(0.62) (1Ti 1:10)

tn On this term BDAG 135 s.v. ἀρσενοκοίτης states, “a male who engages in sexual activity w. a pers. of his own sex, pederast 1 Cor 6:9…of one who assumes the dominant role in same-sex activity, opp. μαλακός…1 Ti 1:10; Pol 5:3. Cp. Ro 1:27.” L&N 88.280 states, “a male partner in homosexual intercourse – ‘homosexual.’…It is possible that ἀρσενοκοίτης in certain contexts refers to the active male partner in homosexual intercourse in contrast with μαλακός, the passive male partner” (cf. 1 Cor 6:9). Since there is a distinction in contemporary usage between sexual orientation and actual behavior, the qualification “practicing” was supplied in the translation, following the emphasis in BDAG.

(0.57) (Gen 19:5)

sn The sin of the men of Sodom is debated. The fact that the sin involved a sexual act (see note on the phrase “have sex” in 19:5) precludes an association of the sin with inhospitality as is sometimes asserted (see W. Roth, “What of Sodom and Gomorrah? Homosexual Acts in the Old Testament,” Explor 1 [1974]: 7-14). The text at a minimum condemns forced sexual intercourse, i.e., rape. Other considerations, though, point to a condemnation of homosexual acts more generally. The narrator emphasizes the fact that the men of Sodom wanted to have sex with men: They demand that Lot release the angelic messengers (seen as men) to them for sex, and when Lot offers his daughters as a substitute they refuse them and attempt to take the angelic messengers by force. In addition the wider context of the Pentateuch condemns homosexual acts as sin (see, e.g., Lev 18:22). Thus a reading of this text within its narrative context, both immediate and broad, condemns not only the attempted rape but also the attempted homosexual act.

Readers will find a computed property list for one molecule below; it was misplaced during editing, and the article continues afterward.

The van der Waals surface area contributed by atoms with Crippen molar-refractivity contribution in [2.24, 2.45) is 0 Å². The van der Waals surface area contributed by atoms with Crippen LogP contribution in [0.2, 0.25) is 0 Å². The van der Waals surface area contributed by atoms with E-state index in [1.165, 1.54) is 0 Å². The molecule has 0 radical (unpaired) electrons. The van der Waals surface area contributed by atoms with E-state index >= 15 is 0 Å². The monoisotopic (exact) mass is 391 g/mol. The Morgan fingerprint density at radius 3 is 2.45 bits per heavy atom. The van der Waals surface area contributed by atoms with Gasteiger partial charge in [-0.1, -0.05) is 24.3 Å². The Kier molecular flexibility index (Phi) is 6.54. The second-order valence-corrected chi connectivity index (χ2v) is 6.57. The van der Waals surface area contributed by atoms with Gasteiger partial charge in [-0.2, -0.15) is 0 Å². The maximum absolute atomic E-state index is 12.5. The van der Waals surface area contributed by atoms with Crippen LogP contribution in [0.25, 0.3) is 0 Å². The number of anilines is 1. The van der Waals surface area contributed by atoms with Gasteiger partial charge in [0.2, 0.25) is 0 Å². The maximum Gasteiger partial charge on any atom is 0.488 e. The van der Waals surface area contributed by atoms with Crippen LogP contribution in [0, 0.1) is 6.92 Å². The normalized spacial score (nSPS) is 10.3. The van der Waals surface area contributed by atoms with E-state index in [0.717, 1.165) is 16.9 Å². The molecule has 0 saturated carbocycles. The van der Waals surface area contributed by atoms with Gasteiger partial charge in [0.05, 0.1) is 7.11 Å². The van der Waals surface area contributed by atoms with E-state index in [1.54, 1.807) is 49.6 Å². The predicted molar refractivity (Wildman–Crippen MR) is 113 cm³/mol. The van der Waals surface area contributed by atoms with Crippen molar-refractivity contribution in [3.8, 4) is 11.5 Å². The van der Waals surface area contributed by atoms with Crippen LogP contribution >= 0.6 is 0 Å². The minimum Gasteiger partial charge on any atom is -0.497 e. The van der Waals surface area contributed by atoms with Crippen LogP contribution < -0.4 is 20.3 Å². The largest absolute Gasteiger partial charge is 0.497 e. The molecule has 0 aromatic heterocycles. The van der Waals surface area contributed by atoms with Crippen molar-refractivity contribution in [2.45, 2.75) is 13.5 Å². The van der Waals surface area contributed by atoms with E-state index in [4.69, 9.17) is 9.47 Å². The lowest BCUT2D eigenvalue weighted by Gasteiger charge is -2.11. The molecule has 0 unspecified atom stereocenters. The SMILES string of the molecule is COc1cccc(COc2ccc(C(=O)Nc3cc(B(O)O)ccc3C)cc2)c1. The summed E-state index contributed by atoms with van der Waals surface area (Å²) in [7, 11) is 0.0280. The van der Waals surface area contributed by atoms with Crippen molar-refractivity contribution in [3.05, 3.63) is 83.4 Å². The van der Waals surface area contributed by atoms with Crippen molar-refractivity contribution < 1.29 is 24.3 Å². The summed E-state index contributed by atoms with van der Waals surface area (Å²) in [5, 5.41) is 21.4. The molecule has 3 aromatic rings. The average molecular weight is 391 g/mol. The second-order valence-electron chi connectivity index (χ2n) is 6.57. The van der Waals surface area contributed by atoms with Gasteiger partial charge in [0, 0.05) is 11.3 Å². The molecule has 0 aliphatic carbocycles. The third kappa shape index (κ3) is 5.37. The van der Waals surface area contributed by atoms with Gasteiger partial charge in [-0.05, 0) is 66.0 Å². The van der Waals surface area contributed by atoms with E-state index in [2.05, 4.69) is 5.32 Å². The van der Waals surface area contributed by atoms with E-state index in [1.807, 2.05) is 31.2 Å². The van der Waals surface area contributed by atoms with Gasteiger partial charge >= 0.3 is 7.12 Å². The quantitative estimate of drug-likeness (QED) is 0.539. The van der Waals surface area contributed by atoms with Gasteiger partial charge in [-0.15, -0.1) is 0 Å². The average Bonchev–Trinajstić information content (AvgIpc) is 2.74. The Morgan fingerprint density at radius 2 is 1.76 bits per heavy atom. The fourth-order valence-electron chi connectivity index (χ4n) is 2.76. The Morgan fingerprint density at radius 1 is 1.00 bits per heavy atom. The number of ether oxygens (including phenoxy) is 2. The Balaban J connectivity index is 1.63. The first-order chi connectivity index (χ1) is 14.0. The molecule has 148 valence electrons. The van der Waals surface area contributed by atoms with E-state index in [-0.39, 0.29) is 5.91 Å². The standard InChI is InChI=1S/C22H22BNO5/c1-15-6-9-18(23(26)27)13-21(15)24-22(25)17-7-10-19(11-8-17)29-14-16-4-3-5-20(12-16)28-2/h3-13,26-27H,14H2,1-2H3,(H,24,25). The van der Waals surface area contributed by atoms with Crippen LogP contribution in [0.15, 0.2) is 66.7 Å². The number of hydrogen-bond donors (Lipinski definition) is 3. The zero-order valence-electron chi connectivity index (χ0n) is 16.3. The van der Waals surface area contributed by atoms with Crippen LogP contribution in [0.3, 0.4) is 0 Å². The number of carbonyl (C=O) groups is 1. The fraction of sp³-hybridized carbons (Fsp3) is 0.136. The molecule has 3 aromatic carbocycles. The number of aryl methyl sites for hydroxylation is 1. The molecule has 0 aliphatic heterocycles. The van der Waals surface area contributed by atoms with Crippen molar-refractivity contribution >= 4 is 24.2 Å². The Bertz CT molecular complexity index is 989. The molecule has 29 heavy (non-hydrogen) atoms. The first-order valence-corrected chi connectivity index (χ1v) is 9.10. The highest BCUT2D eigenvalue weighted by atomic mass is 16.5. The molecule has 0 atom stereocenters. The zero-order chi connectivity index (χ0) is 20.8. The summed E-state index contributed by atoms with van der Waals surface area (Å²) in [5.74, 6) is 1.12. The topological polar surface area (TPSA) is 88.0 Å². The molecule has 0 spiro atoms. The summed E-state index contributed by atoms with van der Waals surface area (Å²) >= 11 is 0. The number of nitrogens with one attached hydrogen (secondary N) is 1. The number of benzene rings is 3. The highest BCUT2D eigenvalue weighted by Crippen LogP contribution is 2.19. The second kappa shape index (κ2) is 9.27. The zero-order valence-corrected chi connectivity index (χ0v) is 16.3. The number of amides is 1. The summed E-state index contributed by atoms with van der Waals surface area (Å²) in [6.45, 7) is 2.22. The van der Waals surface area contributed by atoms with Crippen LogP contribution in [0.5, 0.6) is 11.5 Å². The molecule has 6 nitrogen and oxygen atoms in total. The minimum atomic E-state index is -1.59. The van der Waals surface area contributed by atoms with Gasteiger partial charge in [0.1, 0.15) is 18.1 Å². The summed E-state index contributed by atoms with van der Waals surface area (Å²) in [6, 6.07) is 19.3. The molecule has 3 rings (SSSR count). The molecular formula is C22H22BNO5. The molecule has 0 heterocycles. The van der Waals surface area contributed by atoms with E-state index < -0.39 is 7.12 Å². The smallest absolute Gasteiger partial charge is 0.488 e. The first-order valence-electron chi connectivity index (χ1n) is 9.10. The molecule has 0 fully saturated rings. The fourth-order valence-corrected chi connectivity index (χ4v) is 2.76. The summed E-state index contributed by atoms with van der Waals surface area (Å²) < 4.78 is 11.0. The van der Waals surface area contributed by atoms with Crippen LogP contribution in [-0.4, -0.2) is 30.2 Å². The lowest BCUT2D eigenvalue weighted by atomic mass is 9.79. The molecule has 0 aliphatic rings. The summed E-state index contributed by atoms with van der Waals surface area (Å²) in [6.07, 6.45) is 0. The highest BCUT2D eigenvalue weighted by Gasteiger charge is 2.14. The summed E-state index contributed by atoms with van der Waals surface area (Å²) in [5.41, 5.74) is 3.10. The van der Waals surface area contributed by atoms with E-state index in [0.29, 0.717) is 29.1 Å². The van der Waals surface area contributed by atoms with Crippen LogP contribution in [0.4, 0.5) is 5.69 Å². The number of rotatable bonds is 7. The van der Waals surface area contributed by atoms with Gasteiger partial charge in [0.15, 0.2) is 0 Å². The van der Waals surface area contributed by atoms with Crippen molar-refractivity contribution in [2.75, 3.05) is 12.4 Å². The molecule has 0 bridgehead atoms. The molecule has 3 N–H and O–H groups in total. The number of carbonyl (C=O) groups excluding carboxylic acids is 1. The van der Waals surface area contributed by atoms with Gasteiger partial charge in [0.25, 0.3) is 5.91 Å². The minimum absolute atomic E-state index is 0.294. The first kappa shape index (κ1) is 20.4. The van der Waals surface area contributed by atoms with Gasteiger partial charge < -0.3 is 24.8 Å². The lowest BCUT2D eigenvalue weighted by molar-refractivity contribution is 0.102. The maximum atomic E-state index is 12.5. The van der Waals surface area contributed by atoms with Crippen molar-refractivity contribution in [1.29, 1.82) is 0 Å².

(0.57) (Gen 19:9)

tn The verb “to do wickedly” is repeated here (see v. 7). It appears that whatever “wickedness” the men of Sodom had intended to do to Lot’s visitors – probably nothing short of homosexual rape – they were now ready to inflict on Lot.

(0.57) (Deu 22:5)

tn The Hebrew term תּוֹעֵבָה (toevah, “offense”) speaks of anything that runs counter to ritual or moral order, especially (in the OT) to divine standards. Cross-dressing in this covenant context may suggest homosexuality, fertility cult ritual, or some other forbidden practice.